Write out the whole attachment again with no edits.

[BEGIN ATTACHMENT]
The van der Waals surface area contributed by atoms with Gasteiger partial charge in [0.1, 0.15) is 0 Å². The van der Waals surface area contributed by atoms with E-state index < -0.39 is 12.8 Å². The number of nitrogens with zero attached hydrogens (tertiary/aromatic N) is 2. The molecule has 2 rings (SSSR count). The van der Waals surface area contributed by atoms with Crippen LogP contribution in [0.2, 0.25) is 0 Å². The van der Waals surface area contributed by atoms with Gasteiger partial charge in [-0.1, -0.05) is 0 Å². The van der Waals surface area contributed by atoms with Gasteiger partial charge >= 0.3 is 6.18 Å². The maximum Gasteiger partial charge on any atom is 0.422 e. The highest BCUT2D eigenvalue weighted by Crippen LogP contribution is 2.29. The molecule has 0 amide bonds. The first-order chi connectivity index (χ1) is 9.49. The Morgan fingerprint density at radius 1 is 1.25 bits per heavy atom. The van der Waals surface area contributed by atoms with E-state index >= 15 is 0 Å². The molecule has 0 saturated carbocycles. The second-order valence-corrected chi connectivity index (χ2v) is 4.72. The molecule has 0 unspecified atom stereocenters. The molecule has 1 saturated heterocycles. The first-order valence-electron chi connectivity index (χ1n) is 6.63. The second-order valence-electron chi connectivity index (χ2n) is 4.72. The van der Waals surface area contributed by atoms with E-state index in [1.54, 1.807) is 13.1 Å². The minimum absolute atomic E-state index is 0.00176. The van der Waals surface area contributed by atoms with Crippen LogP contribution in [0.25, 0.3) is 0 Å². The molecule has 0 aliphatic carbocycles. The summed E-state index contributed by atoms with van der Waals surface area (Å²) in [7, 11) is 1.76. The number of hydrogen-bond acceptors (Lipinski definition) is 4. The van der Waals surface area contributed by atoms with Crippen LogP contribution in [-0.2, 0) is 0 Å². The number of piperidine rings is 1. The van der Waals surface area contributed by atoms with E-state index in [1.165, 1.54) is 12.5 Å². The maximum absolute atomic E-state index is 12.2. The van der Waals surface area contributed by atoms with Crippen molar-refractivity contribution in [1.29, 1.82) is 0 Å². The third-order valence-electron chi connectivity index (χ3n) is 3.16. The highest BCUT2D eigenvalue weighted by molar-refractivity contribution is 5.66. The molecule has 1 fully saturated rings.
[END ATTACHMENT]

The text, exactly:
The van der Waals surface area contributed by atoms with Gasteiger partial charge in [0.1, 0.15) is 0 Å². The van der Waals surface area contributed by atoms with E-state index < -0.39 is 12.8 Å². The number of nitrogens with zero attached hydrogens (tertiary/aromatic N) is 2. The molecule has 2 rings (SSSR count). The van der Waals surface area contributed by atoms with Crippen LogP contribution in [0.2, 0.25) is 0 Å². The van der Waals surface area contributed by atoms with Gasteiger partial charge in [-0.1, -0.05) is 0 Å². The van der Waals surface area contributed by atoms with Gasteiger partial charge >= 0.3 is 6.18 Å². The maximum Gasteiger partial charge on any atom is 0.422 e. The highest BCUT2D eigenvalue weighted by Crippen LogP contribution is 2.29. The molecule has 0 amide bonds. The first-order chi connectivity index (χ1) is 9.49. The Morgan fingerprint density at radius 1 is 1.25 bits per heavy atom. The van der Waals surface area contributed by atoms with E-state index >= 15 is 0 Å². The molecule has 0 saturated carbocycles. The second-order valence-corrected chi connectivity index (χ2v) is 4.72. The molecule has 0 unspecified atom stereocenters. The molecule has 1 saturated heterocycles. The first-order valence-electron chi connectivity index (χ1n) is 6.63. The second-order valence-electron chi connectivity index (χ2n) is 4.72. The van der Waals surface area contributed by atoms with E-state index in [1.54, 1.807) is 13.1 Å². The minimum absolute atomic E-state index is 0.00176. The van der Waals surface area contributed by atoms with Crippen LogP contribution in [0.25, 0.3) is 0 Å². The molecule has 0 aliphatic carbocycles. The summed E-state index contributed by atoms with van der Waals surface area (Å²) in [7, 11) is 1.76. The number of hydrogen-bond acceptors (Lipinski definition) is 4. The van der Waals surface area contributed by atoms with Crippen LogP contribution in [-0.2, 0) is 0 Å². The number of piperidine rings is 1. The van der Waals surface area contributed by atoms with E-state index in [1.165, 1.54) is 12.5 Å². The maximum absolute atomic E-state index is 12.2. The van der Waals surface area contributed by atoms with Crippen molar-refractivity contribution in [1.29, 1.82) is 0 Å². The third-order valence-electron chi connectivity index (χ3n) is 3.16. The highest BCUT2D eigenvalue weighted by molar-refractivity contribution is 5.66. The molecule has 1 fully saturated rings.